Retailing one’s own beauty or apparel line also generates a sense of true community, especially among women.
And while a storefront always gives a designer autonomy and creative license, at the end of the day, the items need to be saleable.
But for the early-stage fashion entrepreneur, the rewards of actually operating and managing a store often are undervalued and overlooked.
Today’s brand development may depend on a Tweet, a Facebook post or a celebrity.
In the past, these fashion and beauty brands have been tightly articulated, supported by print and television advertising to drive mass desire and mass consumption. Now all it may take is an Instagram photo or a YouTube video to enflame desire.
There is a critical opportunity to surface and advance local entrepreneurs with fresh ideas in beauty and fashion.
Like the recent spate of food truck innovations, we would like to see more innovation inside the centers, with more REITs incubating fashion and beauty entrepreneurs, removing some of the usual barriers for entry.
This community-based approach to build, grow and retail new brands could eventually give rise to a highly diverse marketplace.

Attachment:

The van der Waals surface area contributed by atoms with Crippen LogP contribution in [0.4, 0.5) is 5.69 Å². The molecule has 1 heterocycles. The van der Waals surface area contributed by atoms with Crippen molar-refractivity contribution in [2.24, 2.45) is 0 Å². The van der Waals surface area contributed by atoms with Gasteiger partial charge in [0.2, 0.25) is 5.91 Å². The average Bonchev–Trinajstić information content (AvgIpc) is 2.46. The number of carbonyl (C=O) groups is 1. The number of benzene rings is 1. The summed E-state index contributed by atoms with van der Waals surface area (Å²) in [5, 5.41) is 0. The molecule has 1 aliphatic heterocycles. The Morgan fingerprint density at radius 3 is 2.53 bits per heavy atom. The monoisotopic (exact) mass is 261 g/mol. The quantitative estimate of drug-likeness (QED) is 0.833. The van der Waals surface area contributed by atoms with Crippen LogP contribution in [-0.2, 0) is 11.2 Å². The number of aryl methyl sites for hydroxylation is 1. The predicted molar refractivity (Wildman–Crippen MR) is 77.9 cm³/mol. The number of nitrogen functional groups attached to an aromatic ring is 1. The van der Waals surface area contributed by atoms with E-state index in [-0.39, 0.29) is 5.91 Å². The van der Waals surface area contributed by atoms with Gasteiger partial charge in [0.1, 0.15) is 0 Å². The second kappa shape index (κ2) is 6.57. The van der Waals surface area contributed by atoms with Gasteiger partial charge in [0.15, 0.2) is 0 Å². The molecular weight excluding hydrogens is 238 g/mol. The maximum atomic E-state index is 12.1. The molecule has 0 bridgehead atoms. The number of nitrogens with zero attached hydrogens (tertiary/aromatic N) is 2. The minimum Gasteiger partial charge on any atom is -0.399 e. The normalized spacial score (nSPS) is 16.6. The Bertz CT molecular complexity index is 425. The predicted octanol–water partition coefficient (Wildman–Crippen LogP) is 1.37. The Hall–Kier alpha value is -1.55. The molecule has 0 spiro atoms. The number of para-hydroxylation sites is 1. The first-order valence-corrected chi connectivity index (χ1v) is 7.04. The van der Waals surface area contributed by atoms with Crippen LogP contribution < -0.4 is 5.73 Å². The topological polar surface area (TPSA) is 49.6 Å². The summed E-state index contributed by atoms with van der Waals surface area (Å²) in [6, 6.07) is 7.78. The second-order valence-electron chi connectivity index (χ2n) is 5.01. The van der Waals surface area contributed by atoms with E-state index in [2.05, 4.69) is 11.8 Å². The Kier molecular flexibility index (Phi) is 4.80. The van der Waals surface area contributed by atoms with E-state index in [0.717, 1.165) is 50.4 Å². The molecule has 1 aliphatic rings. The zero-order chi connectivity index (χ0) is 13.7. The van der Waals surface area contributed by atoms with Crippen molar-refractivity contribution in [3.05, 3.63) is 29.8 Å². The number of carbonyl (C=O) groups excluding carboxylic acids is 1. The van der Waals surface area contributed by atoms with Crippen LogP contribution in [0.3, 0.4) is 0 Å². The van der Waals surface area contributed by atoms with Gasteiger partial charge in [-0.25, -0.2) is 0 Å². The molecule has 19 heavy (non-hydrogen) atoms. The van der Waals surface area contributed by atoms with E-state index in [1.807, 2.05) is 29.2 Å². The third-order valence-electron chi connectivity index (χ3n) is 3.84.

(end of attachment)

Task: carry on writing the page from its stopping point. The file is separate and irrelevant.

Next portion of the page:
The center benefits as well. It will embed itself with the community as a home for locally sourced and manufactured goods.
Even in a world of REITs, a mall is part of a community’s fabric. Appealing to both global and local is in itself a marketing strategy.
TO BE CLEAR, the approach we are advocating is fundamentally different than large chains adopting a measure of localization for their market. It is about a creating a culture of local retail innovation.
But the road to more retail entrepreneurship innovation consists in not only the new product idea, but also a general stakeholder mentality to commit to and action the new idea.
We cannot just meet local retail demand. We must create it. This model of bottom-up innovation that brings developers, fledging fashion brands and consumers together creates a unique identity rooted in the local community.
Without a doubt, fashion retail will continue to evolve and look as different in 2020 as it did five years ago.
Many established fashion brands are struggling to show the growth they used to, as new competitors enter and gain ground.
In the end, the issue remains not only how to best understand and meet local demand, but how to create it.
Paula E. Payton is a shopper insights expert and teaches at the NEOMA Business School, Paris, France. Reach her at firstname.lastname@example.org.
David P. Lindsey is Bainbridge Island, WA-based founder of David Lindsey & Associates and former vice president of store planning at Nordstrom Inc. Reach him at email@example.com.